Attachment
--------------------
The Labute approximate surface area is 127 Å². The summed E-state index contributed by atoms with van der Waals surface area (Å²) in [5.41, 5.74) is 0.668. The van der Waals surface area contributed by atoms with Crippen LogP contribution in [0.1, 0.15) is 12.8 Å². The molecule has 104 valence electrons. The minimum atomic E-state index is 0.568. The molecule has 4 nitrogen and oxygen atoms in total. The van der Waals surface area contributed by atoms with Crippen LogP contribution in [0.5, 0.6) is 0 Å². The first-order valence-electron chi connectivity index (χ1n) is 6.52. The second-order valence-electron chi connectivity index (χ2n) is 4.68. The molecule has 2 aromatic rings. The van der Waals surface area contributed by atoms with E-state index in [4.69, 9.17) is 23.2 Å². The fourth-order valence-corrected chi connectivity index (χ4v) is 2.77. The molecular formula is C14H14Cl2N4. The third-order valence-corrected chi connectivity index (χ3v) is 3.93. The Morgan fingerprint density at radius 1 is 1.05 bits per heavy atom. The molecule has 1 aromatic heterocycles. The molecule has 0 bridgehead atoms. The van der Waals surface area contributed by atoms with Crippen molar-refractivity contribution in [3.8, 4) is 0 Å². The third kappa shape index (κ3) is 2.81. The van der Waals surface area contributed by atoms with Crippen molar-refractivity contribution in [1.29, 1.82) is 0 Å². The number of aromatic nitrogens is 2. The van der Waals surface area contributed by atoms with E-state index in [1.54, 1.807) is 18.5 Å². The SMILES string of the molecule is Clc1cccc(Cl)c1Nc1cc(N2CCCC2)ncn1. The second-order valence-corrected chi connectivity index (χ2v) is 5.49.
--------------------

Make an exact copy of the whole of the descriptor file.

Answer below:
The Labute approximate surface area is 127 Å². The summed E-state index contributed by atoms with van der Waals surface area (Å²) in [5.41, 5.74) is 0.668. The van der Waals surface area contributed by atoms with Crippen LogP contribution in [0.1, 0.15) is 12.8 Å². The molecule has 104 valence electrons. The minimum atomic E-state index is 0.568. The molecule has 4 nitrogen and oxygen atoms in total. The van der Waals surface area contributed by atoms with Crippen LogP contribution in [0.5, 0.6) is 0 Å². The first-order valence-electron chi connectivity index (χ1n) is 6.52. The second-order valence-electron chi connectivity index (χ2n) is 4.68. The molecule has 2 aromatic rings. The van der Waals surface area contributed by atoms with E-state index in [4.69, 9.17) is 23.2 Å². The fourth-order valence-corrected chi connectivity index (χ4v) is 2.77. The molecular formula is C14H14Cl2N4. The third-order valence-corrected chi connectivity index (χ3v) is 3.93. The Morgan fingerprint density at radius 1 is 1.05 bits per heavy atom. The molecule has 1 aromatic heterocycles. The molecule has 0 bridgehead atoms. The van der Waals surface area contributed by atoms with Crippen molar-refractivity contribution in [3.8, 4) is 0 Å². The third kappa shape index (κ3) is 2.81. The van der Waals surface area contributed by atoms with Crippen molar-refractivity contribution in [1.29, 1.82) is 0 Å². The number of aromatic nitrogens is 2. The van der Waals surface area contributed by atoms with E-state index in [1.54, 1.807) is 18.5 Å². The SMILES string of the molecule is Clc1cccc(Cl)c1Nc1cc(N2CCCC2)ncn1. The second-order valence-corrected chi connectivity index (χ2v) is 5.49.